Candace Fleming is the author of more than 25 books for children, including Muncha! Muncha! Muncha!, The Lincolns: A Scrapbook Look at Abraham and Mary, and Amelia Lost: The Life and Disappearance of Amelia Earhart.
Candace’s breakout session was a full house, but when I walked in, she was chatting with some of the attendees before she started. She also took the time to introduce herself to people individually, asking what they were working on.
Candace started by talking about her process. There is no right way to create your story. Although this was a non-fiction talk, she loves her fiction as well.
For her, writing a biography is a process, requiring years of research. Candace has to feel the book’s absence if she doesn’t write it—that’s the only time she takes on a project. It has to speak to her. Everything has to come from her own place.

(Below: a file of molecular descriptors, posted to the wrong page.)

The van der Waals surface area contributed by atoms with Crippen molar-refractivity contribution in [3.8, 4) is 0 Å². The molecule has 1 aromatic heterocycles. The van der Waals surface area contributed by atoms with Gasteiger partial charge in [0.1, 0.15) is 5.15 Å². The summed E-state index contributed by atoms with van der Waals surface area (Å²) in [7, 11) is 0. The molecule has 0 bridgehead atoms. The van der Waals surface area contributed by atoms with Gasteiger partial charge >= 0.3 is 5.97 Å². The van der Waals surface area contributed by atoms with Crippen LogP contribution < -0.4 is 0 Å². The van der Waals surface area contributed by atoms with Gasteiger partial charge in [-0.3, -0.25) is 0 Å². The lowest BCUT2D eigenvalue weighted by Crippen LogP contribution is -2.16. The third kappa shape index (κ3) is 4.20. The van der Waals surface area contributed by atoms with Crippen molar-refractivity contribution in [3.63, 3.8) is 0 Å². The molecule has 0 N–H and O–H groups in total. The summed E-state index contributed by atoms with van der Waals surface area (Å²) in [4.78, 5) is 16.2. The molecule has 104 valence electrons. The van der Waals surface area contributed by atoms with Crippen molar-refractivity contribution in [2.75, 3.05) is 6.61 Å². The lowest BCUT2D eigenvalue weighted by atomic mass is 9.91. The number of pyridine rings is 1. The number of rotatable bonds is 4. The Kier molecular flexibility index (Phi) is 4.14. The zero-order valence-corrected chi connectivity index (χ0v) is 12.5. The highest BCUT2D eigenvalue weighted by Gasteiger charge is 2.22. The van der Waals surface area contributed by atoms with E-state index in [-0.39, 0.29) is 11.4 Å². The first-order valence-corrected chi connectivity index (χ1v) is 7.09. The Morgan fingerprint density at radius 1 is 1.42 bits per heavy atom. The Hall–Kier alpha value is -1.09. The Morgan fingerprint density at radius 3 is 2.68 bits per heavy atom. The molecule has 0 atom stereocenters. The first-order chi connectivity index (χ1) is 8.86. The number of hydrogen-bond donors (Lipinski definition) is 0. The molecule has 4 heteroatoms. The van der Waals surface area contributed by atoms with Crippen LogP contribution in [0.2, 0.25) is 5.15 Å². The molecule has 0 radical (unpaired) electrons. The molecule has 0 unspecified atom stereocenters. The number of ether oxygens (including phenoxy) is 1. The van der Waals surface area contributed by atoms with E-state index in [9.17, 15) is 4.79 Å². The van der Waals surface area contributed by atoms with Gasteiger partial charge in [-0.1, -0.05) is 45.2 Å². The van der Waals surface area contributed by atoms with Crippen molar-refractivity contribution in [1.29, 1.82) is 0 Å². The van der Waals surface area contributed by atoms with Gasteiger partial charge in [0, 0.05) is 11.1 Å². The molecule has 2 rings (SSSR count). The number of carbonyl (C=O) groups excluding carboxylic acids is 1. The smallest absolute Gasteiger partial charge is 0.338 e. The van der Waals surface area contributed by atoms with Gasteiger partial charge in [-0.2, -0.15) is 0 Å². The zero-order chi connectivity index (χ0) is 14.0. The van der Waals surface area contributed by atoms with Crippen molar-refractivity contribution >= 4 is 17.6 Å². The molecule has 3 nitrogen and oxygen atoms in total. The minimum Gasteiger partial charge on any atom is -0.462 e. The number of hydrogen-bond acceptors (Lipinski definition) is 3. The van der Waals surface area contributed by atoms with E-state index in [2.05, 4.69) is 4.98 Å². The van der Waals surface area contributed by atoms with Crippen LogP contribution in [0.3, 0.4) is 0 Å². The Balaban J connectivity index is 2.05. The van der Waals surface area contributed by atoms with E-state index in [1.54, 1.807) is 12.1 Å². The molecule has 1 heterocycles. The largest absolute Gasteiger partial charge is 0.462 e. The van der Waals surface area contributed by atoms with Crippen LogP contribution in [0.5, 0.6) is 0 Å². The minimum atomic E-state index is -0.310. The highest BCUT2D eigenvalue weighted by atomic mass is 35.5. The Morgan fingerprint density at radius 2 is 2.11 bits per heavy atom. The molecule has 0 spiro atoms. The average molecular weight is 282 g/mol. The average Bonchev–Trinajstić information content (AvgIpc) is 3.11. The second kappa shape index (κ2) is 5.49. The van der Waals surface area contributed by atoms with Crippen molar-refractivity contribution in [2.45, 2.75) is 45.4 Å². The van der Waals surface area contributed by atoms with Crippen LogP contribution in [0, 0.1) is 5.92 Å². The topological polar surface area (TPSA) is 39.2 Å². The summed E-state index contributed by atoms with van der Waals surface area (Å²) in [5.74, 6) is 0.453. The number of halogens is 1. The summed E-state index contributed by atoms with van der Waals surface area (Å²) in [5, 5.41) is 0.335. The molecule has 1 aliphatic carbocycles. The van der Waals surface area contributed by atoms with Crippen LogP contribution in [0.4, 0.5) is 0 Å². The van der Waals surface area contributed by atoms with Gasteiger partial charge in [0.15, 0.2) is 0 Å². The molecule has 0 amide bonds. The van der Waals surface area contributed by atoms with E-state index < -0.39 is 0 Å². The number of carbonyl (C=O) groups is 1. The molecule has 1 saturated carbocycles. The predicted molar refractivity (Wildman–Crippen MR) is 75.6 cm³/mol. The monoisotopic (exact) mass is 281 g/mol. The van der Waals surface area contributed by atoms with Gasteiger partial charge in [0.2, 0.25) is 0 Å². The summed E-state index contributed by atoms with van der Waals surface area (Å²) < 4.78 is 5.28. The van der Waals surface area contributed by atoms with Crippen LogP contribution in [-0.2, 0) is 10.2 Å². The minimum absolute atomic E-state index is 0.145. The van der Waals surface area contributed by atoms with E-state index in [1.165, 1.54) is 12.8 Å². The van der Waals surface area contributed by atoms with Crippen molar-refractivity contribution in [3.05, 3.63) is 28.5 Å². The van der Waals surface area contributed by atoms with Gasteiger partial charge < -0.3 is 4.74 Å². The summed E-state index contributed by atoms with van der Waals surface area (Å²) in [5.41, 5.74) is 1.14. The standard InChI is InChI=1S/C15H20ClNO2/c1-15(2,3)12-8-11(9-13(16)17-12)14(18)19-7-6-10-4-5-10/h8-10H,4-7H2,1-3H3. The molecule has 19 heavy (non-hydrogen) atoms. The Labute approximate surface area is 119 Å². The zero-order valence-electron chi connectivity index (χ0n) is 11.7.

Writing is like making a cake. As a fiction writer, she can go to the store and buy anything she wants to make a delicious cake to gobble up. In non-fiction, she has to send someone else to the store, and they pick what THEY want—like spinach and chili peppers and hot chocolate. But she still has to use the same skills to create another delicious cake. She can’t make anything up.
Non-fiction writers are storytellers. And the purpose is to entertain, inform, and enlighten.
Candace did share a few tips for her non-fiction cake:
* Know your reader. Specifically.
* The idea is vital. It’s not just the topic—it’s the vital demand of how the story connects to our human condition. After you discover, you post the meaning.
Candace begins her research by reading everything she can on the subject, except for the things that are too new. She’s trying to find her own opinion. Reading a biography, you learn as much about the biographer that you do about the subject. From there she branches out.
But research is an organic process, different for each writer.